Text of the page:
The euro is still defying gravity and staying above 1.40. But there are heavy doubts that this will last. Here are seven fresh signs that Greece is about to default sooner than later, that it won't be good, and when this crisis can come to a climax.
- Europe is getting tough: Politicians from rich European countries begin feeling where the wind is blowing and finally threaten not to throw more good money after bad money. Putting it simply: Greece didn't fulfill its obligations, so it will not get the next tranche of the bailout.
- Moody's is blowing up the jargon: All the creative semantics provided Jean-Claude Juncker and his friends regarding soft restructuring / re-profiling / re-scheduling were very interesting. Moody's clarifies that almost any such move would be a default.
- ECB is playing down exposure: ECB Italian member Bini Smaghi said that the exposure of the ECB to Greece isn't too big. Of course, he opposed restructuring and thinks that it will be a disaster. But playing down the ECB exposure shows that the ECB, the last bastion against restructuring, is acknowledging the inevitable.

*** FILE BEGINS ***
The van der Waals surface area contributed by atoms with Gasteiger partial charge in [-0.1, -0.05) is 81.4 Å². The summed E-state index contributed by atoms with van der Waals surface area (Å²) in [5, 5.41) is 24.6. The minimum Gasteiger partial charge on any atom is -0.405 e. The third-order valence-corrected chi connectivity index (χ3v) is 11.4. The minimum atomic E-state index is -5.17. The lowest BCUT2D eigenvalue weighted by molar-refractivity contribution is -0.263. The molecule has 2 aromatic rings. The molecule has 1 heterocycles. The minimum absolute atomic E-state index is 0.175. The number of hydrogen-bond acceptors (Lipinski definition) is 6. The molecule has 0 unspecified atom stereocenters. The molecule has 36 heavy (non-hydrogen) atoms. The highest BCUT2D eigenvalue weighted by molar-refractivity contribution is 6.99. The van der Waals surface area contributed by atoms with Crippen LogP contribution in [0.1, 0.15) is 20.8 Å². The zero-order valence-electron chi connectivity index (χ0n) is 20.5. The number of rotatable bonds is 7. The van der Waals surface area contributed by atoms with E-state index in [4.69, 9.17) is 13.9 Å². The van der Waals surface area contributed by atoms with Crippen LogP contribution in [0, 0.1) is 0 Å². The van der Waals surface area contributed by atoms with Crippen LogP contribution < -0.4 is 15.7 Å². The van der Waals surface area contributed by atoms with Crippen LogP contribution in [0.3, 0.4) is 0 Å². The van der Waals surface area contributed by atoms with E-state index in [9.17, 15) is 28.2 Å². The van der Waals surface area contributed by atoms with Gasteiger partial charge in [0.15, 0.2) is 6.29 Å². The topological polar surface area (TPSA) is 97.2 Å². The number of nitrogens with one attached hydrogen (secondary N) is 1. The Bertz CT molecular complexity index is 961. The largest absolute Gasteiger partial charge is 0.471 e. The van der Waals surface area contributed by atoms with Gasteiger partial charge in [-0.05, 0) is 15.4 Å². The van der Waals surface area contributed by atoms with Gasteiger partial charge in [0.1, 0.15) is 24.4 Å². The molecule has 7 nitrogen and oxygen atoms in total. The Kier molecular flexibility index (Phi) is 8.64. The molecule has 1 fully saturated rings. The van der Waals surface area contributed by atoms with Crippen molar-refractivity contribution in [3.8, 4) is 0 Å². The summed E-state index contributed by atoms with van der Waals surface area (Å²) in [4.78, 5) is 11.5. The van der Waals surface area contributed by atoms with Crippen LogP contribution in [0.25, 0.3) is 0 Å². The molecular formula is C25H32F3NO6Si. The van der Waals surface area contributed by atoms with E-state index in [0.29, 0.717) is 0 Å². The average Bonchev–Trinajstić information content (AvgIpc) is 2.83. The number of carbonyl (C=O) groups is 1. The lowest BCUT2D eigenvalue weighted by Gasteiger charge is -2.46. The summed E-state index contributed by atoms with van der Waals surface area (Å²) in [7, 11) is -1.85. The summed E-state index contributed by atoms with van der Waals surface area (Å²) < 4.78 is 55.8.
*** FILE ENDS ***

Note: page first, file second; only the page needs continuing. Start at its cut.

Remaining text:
- Greek bank faces the truth: In a presentation to investors, the Greek Alpha Bank published its Q1 results, which contains very worrying signs of the exposure to government debt, and the high dependency in the ECB. A rare moment of truth.
- Greek scramble: In a last moment effort, the Greek government provided a hasty and ambitious privatization plan in order to pay its debt. Is this serious? The opposition doesn't think so and prefers to distant itself from the sinking ship.
- The market says so: Yet again, Greek CDS spreads rise to new records. The chance of a default is now 71% according to these spreads.
- No time left: The results of the EU / IMF checkup for Greece have been delayed over and over again, while we all know the results: Greece missed again. Juncker said it will be next week. Some kind of solution will better appear next week, before Greece goes on a general strike on June 4. Given the unrest in Spain and recent violent protests in Greece, this is quite worrying.
Merkel already understands that she has no better options, especially as the public turned against her in regional elections in Bremen. All the warnings about the consequences could materialize; we already see warnings for Italy and Belgium, as well as rising Spanish yields. Protests in Spain continue also after the elections.
The euro already got a blow a few weeks ago and lost its highs at almost 1.50. But it is still holding well. Will we see a collapse in the next 10 days?